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Self in Society Roundup 13

Libertarianism debated, The Individualists reviewed, Twitter vs. Notes, child labor, and more.

Copyright © 2024 by Ari Armstrong
April 14, 2023; ported here on May 30, 2023

More on The Individualists

I hope you also caught my review of The Individualists, the book by Matt Zwolinski and John Tomasi, as well as my podcast episode with Zwolinski.

Jacob Grier also out a nice review of the book. He opens:

Libertarianism has always been an eccentric ideology. It has not always been an embarrassing one. In the not-too-distant past, to call oneself a libertarian might bring to mind figures such as Nobel Prize-winning economists Milton Friedman and Friedrich Hayek or philosopher novelist Ayn Rand. As recently as 2016, the Libertarian Party could boast a presidential ticket of two respected former governors who delivered its best national electoral performance. (Only 3.3% of the vote, but still.) Alas, identifying as a libertarian in 2023 invites less savory associations. One may be tempted to tack on an immediate qualifier: not that kind of libertarian.

The meaning of "that kind of libertarian" is evident to anyone who's spent time on Twitter. These are the trollish edgelords who care more about owning the libs than persuading the persuadable. They hate the woke Left. They don't seem to mind white supremacists. They stripped a statement decrying bigotry as "irrational and repugnant" from the Libertarian Party platform. The so-called Mises Caucus, which took over the party last spring, has been trashing the good name of libertarianism ever since, destroying the movement's reputation one idiotic tweet at a time.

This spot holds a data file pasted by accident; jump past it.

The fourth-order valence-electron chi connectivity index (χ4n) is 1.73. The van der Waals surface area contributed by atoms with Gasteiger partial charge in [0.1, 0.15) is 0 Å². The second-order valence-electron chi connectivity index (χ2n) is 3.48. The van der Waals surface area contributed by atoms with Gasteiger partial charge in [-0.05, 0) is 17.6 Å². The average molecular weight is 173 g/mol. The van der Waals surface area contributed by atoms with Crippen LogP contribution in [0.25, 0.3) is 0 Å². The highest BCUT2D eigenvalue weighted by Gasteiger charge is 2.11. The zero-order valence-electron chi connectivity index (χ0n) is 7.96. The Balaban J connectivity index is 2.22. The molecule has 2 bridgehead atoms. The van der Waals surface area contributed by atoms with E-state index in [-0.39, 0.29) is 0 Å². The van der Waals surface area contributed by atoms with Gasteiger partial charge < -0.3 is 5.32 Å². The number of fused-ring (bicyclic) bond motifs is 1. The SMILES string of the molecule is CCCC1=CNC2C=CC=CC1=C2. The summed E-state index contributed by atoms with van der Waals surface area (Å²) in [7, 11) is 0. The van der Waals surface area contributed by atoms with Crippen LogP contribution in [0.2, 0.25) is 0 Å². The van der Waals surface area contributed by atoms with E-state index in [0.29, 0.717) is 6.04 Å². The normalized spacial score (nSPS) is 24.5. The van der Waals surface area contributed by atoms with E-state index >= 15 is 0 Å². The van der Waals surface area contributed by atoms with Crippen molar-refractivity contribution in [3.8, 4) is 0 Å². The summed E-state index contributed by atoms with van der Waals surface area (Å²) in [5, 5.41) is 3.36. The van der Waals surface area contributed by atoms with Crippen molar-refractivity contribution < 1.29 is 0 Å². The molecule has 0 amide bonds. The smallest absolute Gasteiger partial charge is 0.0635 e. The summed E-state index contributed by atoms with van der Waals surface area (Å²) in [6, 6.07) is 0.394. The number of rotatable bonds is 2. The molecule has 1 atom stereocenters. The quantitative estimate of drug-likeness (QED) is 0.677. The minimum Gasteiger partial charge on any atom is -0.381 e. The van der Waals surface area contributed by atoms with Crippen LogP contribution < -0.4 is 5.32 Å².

Matt McManus also reviewed the book for Jacobin. Here's part of what he writes:

In their new book . . .philosophers Matt Zwolinski and John Tomasi showcase the many historic sides of the libertarian movement. This includes lengthy and candid discussions of "paleolibertarian" figures like the late Murray Rothbard (1926–1995) and Lew Rockwell (founder and head of the Mises Institute), whose blend of hyper-capitalist economics and hard-right social conservatism has frequently descended into open racism and homophobia.

It would be pleasant if contemporary libertarians made some effort not to be, and not to tolerate within their ranks, embodiments of the worst stereotypes the socialists care to throw at them. Of course, McManus does not seriously grapple with libertarianism in its strongest forms. And he takes "inequality" per se as an unqualified bad, without distinguishing legal and moral equality from equality of resources, when resources can be justly or unjustly acquired. Still, it's a good review. Elsewhere, Reason's Nick Gillespie interviews Zwolinski and Tomasi. Super interesting intro to the book and the authors' backgrounds.

Twitter Update

Last time I wrote about how Twitter was preventing likes and retweets of posts with Substack links. By late Saturday, April 8, Twitter was again allowing these. The main thing I learned from all this is that Twitter's current management team will act capriciously in ways that irritate and punish users. I'm still using Twitter, at least for now, but I'm using it less, and any "brand loyalty" I had is gone.